Drum making

A drum ready to be laced

With Jenny Ray I had a day of drum-making. It was an awesome experience and I greatly enjoyed crafting my own drum. I was like a child again, in my own happy world, just loving what I was doing in spite of blisters and sore hands.

I’m hooked and will this coming winter or spring be hosting a drum-making workshop for anyone who’re interested.

Making your own shamanic drum is a full day project, but fun and very satisfying. The skill isn’t hard to learn, though you need some persistence and a pair of very good scissors.

You start with a piece of rawhide. That’s a hard piece of skin, which has been cleaned of hairs and other things. It’s fairly thin, but very strong. To cut through this with scissors is hard work. A pair of sharp scissors with leverage extension is clearly recommended if you undertake this project.

Now for the tricky part

The first step to make a drum is to draw onto the rawhide the pattern of the drum-skin. It needs to be big enough to go over the edges of the drum-hoop, but not too large. Then you cut out the pattern and if your piece of rawhide was a circle, you cut in a spiral creating a long thong at the same time.

To lace the drum, you need at least 26 times the diameter of the drum-hoop, so that calls for a lot of lace cutting. When you cut the lace, it should be between ½ and 1 cm in width – so it can go through the holes in the drum-skin.

Once all the rawhide has been cut, it’s placed in a big tube of water for at least 1½ hours. The skin needs to soften in order to work it. Don’t use hot or warm water as that’ll just cook the rawhide and thereby make it weaker.

All the thongs are stretched into thin cords. They’re then rounded up and measured to make sure there’s enough for the drum lacing. The drum-skin itself is placed with the inner side of the hide up and the hoop on top of it.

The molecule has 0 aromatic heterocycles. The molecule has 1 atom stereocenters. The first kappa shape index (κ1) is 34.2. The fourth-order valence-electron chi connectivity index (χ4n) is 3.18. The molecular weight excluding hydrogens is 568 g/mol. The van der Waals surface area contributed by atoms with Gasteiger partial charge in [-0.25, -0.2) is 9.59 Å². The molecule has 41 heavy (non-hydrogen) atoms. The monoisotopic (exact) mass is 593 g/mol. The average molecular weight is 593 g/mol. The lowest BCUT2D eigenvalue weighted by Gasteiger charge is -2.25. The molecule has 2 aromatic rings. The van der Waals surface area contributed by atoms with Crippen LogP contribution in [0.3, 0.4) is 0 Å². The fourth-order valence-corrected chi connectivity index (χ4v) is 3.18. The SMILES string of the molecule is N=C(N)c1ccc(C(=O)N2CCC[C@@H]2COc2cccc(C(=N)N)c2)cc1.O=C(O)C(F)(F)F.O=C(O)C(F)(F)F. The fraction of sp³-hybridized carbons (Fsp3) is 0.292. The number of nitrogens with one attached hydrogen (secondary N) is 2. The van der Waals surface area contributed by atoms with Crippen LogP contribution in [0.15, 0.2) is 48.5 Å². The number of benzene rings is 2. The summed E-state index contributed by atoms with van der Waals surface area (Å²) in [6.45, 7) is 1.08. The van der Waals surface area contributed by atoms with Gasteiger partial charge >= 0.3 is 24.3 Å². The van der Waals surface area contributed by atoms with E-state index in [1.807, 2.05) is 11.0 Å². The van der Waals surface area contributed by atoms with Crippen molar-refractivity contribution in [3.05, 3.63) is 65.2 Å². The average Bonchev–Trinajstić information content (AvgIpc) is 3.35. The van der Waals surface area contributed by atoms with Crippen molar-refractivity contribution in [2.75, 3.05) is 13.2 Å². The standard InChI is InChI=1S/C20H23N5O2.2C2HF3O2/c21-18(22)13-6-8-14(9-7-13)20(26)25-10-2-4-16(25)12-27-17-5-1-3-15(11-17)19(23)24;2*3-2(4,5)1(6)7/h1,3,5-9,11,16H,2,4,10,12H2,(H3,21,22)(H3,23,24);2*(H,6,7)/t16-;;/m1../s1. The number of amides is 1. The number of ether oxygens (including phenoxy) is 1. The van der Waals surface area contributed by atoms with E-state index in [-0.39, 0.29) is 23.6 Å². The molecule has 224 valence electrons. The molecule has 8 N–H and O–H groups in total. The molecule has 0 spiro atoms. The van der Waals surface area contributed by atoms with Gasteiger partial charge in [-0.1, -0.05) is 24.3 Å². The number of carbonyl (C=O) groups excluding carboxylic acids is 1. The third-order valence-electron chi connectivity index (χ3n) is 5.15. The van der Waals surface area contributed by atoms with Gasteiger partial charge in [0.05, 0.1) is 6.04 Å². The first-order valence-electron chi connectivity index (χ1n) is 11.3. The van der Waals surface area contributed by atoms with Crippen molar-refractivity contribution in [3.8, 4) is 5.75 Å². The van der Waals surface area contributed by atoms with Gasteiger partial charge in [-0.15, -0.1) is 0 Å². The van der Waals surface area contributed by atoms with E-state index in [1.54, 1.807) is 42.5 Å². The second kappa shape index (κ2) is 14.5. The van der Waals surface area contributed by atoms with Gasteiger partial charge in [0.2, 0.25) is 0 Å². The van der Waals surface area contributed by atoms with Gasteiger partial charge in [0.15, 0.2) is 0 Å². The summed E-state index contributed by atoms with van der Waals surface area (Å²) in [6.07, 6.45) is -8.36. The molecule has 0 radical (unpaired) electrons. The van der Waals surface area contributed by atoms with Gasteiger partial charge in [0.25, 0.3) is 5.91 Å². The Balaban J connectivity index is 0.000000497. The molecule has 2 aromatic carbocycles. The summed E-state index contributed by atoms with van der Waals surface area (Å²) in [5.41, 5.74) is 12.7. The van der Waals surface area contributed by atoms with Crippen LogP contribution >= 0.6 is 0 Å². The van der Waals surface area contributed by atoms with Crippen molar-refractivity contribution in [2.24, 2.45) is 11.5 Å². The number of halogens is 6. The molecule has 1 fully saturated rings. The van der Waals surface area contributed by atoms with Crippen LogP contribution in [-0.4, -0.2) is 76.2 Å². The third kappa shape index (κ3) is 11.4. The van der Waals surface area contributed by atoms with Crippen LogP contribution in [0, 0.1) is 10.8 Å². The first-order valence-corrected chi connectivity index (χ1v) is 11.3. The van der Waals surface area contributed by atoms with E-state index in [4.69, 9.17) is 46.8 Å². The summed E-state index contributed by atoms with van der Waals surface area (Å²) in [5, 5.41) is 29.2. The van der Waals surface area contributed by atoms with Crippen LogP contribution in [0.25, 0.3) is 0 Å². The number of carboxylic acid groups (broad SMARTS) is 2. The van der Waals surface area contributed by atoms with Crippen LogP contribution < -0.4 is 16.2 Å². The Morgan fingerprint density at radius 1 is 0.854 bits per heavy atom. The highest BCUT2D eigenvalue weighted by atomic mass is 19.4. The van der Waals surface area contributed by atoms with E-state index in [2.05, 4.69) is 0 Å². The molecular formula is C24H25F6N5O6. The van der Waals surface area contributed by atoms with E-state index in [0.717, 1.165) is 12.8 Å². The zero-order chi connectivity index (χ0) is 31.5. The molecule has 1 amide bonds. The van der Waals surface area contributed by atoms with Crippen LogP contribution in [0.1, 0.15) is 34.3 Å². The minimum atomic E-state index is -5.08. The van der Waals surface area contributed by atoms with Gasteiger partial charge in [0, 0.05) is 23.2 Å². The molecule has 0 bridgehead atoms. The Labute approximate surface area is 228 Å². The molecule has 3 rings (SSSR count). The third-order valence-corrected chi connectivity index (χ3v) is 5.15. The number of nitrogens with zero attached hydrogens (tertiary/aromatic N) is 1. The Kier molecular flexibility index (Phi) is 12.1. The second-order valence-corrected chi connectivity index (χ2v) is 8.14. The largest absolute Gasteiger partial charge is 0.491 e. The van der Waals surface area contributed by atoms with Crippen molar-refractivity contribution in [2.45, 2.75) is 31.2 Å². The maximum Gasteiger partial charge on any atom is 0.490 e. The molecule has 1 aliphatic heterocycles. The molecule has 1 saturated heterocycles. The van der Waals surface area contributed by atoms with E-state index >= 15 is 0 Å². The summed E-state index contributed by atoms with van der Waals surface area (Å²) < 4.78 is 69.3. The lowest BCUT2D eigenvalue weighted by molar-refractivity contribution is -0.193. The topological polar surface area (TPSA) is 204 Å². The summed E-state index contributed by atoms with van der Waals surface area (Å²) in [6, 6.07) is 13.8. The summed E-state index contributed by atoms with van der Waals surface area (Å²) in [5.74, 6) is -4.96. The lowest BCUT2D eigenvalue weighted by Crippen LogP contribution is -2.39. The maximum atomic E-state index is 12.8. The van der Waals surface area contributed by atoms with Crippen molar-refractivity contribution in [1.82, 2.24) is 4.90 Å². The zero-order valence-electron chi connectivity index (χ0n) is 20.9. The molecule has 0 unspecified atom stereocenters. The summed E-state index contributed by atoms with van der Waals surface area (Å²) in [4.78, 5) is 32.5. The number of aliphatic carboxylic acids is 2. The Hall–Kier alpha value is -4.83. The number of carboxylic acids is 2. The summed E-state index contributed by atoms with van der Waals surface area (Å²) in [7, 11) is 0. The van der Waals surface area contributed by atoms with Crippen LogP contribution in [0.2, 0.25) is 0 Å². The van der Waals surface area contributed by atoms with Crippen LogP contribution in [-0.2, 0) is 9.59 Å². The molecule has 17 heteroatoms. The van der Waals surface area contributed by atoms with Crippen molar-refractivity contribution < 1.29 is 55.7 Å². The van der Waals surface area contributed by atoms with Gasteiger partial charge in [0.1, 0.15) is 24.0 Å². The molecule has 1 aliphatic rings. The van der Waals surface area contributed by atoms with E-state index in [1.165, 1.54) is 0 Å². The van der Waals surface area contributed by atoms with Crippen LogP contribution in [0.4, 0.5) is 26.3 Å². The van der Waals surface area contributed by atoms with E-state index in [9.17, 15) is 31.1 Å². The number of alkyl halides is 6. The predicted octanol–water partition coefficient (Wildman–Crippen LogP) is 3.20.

Placing the hoop at the centre, the lacing begins. Different tribes and traditions have different lacing techniques, and  the Native Americans could identify from which tribe the drum came from, just by looking at the lacing method. The purpose is to stretch the skin tightly over the drum-hoop. This part takes time, but can be a rather meditative experience.

A finished drum, ready to dry.

Once the drum is firmly laced, it’s time to let it dry. At least four days must pass before you play on it for the first time. If you hit the skin too soon, it’ll change shape and thereby ruin the drum. When the drum is dry, it should be played at least 15 minutes a day for at least two weeks to find its own voice and tone. Since the drum is created of organic materials, it’ll season and get better the more it has been played.

As a drum is made with a real skin, it will change tone and sound depending on the weather. The more humid it is, the softer the skin becomes and the lower a tone – at times so much that it’s all dull and can’t be played. If it’s very dry, the tone becomes more timber – and if too dry, the skin might crack or take damage.

To store your drum at home, make sure it isn’t stored directly over a head-source or in sunlight. Depending on the weather, you might wish to store the drum in the bedroom or bathroom to give it extra moisture, or in a drying closet if it is too humid.

When you transport a drum, put it in a bag or container made of felt, as the wool will absorb excess humidity, or give some to the drum. Never leave the drum lying on the hat-shelf in a car where the sun can bake it – not even when it’s in its protective bag. Drums are living beings and the better you take care of them, the longer they will last, perhaps even for generations.

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